• Participate in protests by the 'People Power' group against over development in Redland shire. To Contact the 'People Power' group e-mail people_power |AT| hotmail . com. (For further information visit /SaveMountCotton)
  • Contact the Queensland Government and demand an end to their policy of encouraging population growth
  • Contact the Commonwealth Government and demand an end to their policy of population
    growth through:
    • High immigration (currently at an unofficial, but real, record annual rate of 300,000 up from 68,000 in 1996 - see Ross Gittins' article "Backscratching at a National Level" of 12 June in the Sydney Morning Herald
    • Treasurer Peter Costello's $3,000 baby bonus
  • Vote against politicians who fail to protect Australian wildlife or who encourage population growth
  • Set up an account on this site, if you do not already have one, by visiting /user/registerso that you can contribute your knowledge and ideas. (You may still post comments anonymously but you may have to await the approval of the site administrator, before they are published.)
Letter from the Australian Koala Foundation to the Queensland Minister for the Environment

1st August 2007

Hon Lindy Nelson-Carr,

PO Box 15155
City East 4163

Via fax 3227 6309

Dear Minister,

RE: UPGRADE OF KOALA LISTING TO ENDANGERED

On behalf of the Australian Koala Foundation (AKF), I am writing to ask you to instigate your Ministerial powers under the Nature Conservation Act and list the koala as Endangered throughout the South-East Queensland Bio-region.

As you know a previous Queensland Minister for the Environment, Mr Dean Wells, listed the koala as Vulnerable under the Nature Conservation Act in 2003, and the Beattie Government has subsequently instigated a Koala Conservation Plan.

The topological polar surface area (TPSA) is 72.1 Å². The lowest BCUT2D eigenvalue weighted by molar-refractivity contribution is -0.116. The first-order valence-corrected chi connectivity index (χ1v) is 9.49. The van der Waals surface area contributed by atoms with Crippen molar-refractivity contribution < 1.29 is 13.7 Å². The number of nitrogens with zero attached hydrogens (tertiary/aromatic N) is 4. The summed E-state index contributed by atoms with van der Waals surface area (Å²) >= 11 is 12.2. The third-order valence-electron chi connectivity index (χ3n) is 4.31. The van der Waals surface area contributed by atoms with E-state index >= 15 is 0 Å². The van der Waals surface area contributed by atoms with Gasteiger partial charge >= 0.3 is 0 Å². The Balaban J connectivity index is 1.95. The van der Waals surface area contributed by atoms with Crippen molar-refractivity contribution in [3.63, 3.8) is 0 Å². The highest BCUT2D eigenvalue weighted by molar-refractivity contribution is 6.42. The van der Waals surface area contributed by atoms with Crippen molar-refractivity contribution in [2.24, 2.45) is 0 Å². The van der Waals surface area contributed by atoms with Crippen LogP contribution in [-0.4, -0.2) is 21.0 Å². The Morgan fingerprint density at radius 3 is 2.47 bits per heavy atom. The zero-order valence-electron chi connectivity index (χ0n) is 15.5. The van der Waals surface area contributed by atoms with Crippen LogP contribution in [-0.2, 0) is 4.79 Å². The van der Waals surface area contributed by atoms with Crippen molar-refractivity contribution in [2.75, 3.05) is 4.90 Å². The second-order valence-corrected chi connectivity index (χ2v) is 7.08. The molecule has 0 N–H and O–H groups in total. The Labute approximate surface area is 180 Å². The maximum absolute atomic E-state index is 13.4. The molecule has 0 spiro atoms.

Although I appreciate the fact that the Koala Conservation Plan has only been in full legislative operation since October of 2006, it is clear from the latest death statistics from both hospitals that koala numbers are plummeting.

I met with your Director General, Mr Terry Wall today and since leaving that meeting I have evaluated one set of koala hospital data for 2006 given to the AKF for the Redlands Shire.

The figures are alarming and overall a decline in koala populations is apparent. In Redland Shire alone a total of 362 koalas were taken into care, only 96 animals appear to have survived. A shocking 73.5% death rate. What is more disturbing from these statistics is that the deaths appear to be mainly disease related, which is clearly an indication of stress, which could well be caused by habitat loss. Although many blame cars and dogs as a primary cause of koala deaths, these statistics indicate that those deaths were minor, compared to the diseased animals. This is a disturbing trend.

My rough estimates for Redlands Shire 2006 data only:

Brought into care Euthanized
or dead
Presumed to
have survived
Death
Rate
Cars 108 88 20 81.5%
Disease 234 158 76 67.5%
Dogs 20 20 0 100%
Total 362 266 96 73.5%

Given these high death rates, it is hard to imagine that koala births in the Redland's Shire are outweighing the deaths, a sure sign of impending localised extinction.

I call on you to immediately upgrade the koala listing to Endangered and give South-East Queensland's koalas a better chance for survival.

Yours sincerely,

Deborah Tabart
Chief Executive Officer.